The Bible is right when it states that only a fool could believe there is no God. In our text, the Psalmist says, O LORD, how manifold are thy works! in wisdom hast thou made them all: the earth is full of thy riches. To really be an atheist, you have to ignore literally a world of evidence. The wisdom of God is clearly seen in all the things He has created. Think for a moment how incredibly complex and varied are the creatures God made. One scientist estimated that if you wrote down the genetic code for a single mouse, it would fill six whole editions of Encyclopedia Britannica. And that’s just a mouse, a minor land mammal. Consider the sea, says the Psalmist, the oceans that cover three-quarters of our planet with teeming biological diversity! So is this great and wide sea, wherein are things creeping innumerable, both small and great beasts. There go the ships: there is that leviathan, whom thou hast made to play therein. If a mouse is a wonderful creation, what about the millions of sea creatures? What about “Leviathan”—the whale? Each of these creatures demonstrates the unapproachable wisdom of the God who created them. Wisdom that makes human scientists and their technology look like a bunch of kids playing with tinker toys!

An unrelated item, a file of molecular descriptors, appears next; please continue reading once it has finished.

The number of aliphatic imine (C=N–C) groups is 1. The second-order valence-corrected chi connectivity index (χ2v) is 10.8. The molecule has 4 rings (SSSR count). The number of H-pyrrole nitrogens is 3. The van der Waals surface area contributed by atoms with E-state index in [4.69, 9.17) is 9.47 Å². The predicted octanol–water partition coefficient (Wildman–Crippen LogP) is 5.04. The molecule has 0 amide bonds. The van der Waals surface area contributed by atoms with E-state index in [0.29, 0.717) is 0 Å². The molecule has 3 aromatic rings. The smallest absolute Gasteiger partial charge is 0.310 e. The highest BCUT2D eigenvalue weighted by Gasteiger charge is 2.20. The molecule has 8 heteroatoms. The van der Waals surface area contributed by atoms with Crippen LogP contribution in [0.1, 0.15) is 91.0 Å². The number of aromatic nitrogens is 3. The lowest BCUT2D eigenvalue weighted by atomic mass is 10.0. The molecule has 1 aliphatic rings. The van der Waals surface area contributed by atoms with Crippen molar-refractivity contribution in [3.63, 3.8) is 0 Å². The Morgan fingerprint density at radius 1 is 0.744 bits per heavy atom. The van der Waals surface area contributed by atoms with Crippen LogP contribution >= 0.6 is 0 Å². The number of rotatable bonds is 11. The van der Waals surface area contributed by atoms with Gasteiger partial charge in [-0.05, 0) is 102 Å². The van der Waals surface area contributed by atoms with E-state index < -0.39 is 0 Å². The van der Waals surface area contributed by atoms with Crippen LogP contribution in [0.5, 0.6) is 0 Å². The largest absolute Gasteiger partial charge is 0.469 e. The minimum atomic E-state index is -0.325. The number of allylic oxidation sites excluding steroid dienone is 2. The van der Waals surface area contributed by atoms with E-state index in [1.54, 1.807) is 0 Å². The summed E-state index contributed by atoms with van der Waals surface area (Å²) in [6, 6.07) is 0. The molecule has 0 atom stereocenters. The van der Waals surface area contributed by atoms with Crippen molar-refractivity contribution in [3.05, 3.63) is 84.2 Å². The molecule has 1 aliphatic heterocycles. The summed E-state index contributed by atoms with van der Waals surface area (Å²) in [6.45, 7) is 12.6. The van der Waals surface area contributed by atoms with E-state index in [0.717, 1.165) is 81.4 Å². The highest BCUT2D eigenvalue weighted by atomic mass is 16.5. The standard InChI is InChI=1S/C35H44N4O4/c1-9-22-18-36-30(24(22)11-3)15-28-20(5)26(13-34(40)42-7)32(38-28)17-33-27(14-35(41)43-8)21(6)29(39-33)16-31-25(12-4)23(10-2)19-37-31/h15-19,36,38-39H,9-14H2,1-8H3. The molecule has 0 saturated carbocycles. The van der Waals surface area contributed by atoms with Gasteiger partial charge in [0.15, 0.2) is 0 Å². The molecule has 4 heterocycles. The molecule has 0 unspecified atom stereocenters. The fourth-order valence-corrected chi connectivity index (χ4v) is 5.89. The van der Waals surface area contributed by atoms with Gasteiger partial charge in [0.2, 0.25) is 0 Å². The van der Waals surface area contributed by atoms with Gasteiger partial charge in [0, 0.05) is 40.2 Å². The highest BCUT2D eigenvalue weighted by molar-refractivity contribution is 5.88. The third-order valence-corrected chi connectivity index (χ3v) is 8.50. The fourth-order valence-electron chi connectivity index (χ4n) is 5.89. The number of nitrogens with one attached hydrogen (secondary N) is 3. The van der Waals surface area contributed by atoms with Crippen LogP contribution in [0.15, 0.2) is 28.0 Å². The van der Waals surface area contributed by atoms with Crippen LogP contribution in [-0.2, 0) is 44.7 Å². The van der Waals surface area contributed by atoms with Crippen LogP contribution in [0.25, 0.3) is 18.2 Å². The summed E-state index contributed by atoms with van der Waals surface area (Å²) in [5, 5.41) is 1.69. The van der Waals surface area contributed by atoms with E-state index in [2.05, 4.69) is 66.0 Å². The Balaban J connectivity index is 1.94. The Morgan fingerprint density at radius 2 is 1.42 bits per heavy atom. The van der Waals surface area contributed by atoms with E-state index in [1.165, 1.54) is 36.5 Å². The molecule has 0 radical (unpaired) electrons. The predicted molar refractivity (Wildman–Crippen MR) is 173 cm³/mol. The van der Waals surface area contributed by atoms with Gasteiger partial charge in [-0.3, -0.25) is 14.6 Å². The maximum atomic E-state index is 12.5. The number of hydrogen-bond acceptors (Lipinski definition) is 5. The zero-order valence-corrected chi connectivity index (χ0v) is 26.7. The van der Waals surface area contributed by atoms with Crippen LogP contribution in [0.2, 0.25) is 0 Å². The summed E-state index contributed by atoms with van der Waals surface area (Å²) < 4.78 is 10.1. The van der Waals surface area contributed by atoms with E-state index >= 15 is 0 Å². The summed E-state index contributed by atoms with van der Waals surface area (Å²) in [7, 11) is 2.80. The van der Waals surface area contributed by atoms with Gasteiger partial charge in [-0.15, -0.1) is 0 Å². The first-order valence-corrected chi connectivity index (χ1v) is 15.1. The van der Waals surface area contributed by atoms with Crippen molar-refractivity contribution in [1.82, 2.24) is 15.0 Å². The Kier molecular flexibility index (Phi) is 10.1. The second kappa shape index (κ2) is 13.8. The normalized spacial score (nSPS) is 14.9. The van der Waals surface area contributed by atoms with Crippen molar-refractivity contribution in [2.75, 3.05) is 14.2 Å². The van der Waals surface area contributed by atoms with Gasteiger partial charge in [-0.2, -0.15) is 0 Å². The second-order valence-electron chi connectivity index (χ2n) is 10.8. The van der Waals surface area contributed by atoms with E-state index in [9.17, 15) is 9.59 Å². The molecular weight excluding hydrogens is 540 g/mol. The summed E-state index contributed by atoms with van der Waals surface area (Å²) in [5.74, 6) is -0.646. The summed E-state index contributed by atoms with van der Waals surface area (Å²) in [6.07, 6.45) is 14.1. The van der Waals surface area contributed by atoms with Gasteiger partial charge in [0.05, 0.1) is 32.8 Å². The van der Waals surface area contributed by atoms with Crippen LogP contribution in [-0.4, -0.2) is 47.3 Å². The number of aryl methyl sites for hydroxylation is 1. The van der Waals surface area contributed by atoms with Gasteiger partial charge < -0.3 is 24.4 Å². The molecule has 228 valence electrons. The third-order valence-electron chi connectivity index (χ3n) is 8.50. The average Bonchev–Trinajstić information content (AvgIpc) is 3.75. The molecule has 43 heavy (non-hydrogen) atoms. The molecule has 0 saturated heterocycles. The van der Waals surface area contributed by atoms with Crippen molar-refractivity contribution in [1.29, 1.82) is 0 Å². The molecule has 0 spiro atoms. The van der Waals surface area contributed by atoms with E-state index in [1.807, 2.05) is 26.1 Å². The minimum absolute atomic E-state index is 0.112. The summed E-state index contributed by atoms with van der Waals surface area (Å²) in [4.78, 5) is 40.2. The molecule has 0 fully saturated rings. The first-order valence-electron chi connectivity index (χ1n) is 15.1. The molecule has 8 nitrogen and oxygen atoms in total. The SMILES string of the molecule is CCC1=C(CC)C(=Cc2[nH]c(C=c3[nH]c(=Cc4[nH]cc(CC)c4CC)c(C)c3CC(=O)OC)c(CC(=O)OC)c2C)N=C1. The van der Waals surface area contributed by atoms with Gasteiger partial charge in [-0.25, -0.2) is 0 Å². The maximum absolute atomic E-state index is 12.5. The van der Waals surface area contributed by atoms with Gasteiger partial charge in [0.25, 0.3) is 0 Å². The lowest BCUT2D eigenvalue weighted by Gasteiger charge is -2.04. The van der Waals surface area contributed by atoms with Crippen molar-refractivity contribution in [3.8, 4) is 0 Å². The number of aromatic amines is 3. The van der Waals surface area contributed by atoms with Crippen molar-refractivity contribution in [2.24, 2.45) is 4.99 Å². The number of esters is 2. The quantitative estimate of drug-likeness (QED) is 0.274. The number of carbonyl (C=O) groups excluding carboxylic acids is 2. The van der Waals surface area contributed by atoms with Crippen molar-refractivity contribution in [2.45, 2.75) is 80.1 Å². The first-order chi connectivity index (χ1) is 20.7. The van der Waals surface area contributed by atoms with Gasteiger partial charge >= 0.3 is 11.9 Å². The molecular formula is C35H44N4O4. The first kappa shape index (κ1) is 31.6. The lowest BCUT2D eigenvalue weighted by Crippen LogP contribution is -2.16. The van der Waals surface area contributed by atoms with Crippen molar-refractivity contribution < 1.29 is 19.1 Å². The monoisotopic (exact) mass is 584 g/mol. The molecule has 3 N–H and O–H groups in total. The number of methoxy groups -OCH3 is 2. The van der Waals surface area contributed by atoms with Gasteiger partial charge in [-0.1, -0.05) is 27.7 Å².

Why is this especially comforting to Christians?—Because it means God’s hands not only created all these creatures, they also created you! In another place the psalmist says, “I will praise You, for I am fearfully and wonderfully made; Marvelous are Your works, And that my soul knows very well.”—Psa 139:14. Consider your own body: your eye, more precise and accurate than any camera; your hand, more flexible and articulate than any robot; your brain, infinitely more complex and powerful than any computer! And then remember that it’s the Lord who created you and gave you these abilities. Whenever you stand up in church and say, “I believe in God the Father almighty, Maker of heaven and earth,” you’re also saying, in the words of Luther’s explanation, “I believe that God has made me with all creatures, giving me my body and soul, eyes, ears, and all my members, my reason and all my faculties.” You ARE in good hands with God, because He created you. And He knows you, right down to the numbered hairs on your head.